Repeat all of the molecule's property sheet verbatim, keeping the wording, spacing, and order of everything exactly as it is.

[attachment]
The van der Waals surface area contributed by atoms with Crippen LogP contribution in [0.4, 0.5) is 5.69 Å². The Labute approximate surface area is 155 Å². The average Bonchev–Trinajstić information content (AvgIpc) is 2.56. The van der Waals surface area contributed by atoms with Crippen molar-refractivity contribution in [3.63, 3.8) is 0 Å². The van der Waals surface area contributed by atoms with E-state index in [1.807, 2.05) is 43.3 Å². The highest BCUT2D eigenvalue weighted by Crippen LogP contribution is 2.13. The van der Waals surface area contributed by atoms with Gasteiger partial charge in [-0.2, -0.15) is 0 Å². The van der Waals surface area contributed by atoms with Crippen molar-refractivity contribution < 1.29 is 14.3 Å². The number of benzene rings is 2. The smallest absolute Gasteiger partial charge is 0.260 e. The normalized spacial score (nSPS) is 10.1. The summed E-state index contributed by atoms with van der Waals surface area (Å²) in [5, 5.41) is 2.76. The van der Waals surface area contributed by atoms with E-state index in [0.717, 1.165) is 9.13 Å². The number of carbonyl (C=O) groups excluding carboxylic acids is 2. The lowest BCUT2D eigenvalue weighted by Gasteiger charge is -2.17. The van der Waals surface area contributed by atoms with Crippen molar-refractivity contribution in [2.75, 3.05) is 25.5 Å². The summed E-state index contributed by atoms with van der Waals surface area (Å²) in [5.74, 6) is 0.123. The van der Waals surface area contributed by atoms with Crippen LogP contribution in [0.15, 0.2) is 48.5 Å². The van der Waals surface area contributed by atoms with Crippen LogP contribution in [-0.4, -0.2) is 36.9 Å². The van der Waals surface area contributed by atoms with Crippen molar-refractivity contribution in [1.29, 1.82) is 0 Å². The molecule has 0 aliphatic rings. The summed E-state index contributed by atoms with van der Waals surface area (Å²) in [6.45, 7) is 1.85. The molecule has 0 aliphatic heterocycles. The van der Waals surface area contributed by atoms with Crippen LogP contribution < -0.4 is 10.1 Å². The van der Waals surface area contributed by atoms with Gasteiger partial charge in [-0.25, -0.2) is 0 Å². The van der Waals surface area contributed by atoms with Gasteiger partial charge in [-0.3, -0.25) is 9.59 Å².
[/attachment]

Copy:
The van der Waals surface area contributed by atoms with Crippen LogP contribution in [0.4, 0.5) is 5.69 Å². The Labute approximate surface area is 155 Å². The average Bonchev–Trinajstić information content (AvgIpc) is 2.56. The van der Waals surface area contributed by atoms with Crippen molar-refractivity contribution in [3.63, 3.8) is 0 Å². The van der Waals surface area contributed by atoms with E-state index in [1.807, 2.05) is 43.3 Å². The highest BCUT2D eigenvalue weighted by Crippen LogP contribution is 2.13. The van der Waals surface area contributed by atoms with Gasteiger partial charge in [-0.2, -0.15) is 0 Å². The van der Waals surface area contributed by atoms with Crippen molar-refractivity contribution < 1.29 is 14.3 Å². The number of benzene rings is 2. The smallest absolute Gasteiger partial charge is 0.260 e. The normalized spacial score (nSPS) is 10.1. The summed E-state index contributed by atoms with van der Waals surface area (Å²) in [5, 5.41) is 2.76. The van der Waals surface area contributed by atoms with E-state index in [0.717, 1.165) is 9.13 Å². The number of carbonyl (C=O) groups excluding carboxylic acids is 2. The lowest BCUT2D eigenvalue weighted by Gasteiger charge is -2.17. The van der Waals surface area contributed by atoms with Crippen molar-refractivity contribution in [2.75, 3.05) is 25.5 Å². The summed E-state index contributed by atoms with van der Waals surface area (Å²) in [5.74, 6) is 0.123. The van der Waals surface area contributed by atoms with Crippen LogP contribution in [0.15, 0.2) is 48.5 Å². The van der Waals surface area contributed by atoms with Crippen LogP contribution in [-0.4, -0.2) is 36.9 Å². The van der Waals surface area contributed by atoms with Crippen molar-refractivity contribution in [1.29, 1.82) is 0 Å². The molecule has 0 aliphatic rings. The summed E-state index contributed by atoms with van der Waals surface area (Å²) in [6.45, 7) is 1.85. The molecule has 0 aliphatic heterocycles. The van der Waals surface area contributed by atoms with Crippen LogP contribution < -0.4 is 10.1 Å². The van der Waals surface area contributed by atoms with Gasteiger partial charge in [-0.25, -0.2) is 0 Å². The van der Waals surface area contributed by atoms with Gasteiger partial charge in [-0.3, -0.25) is 9.59 Å².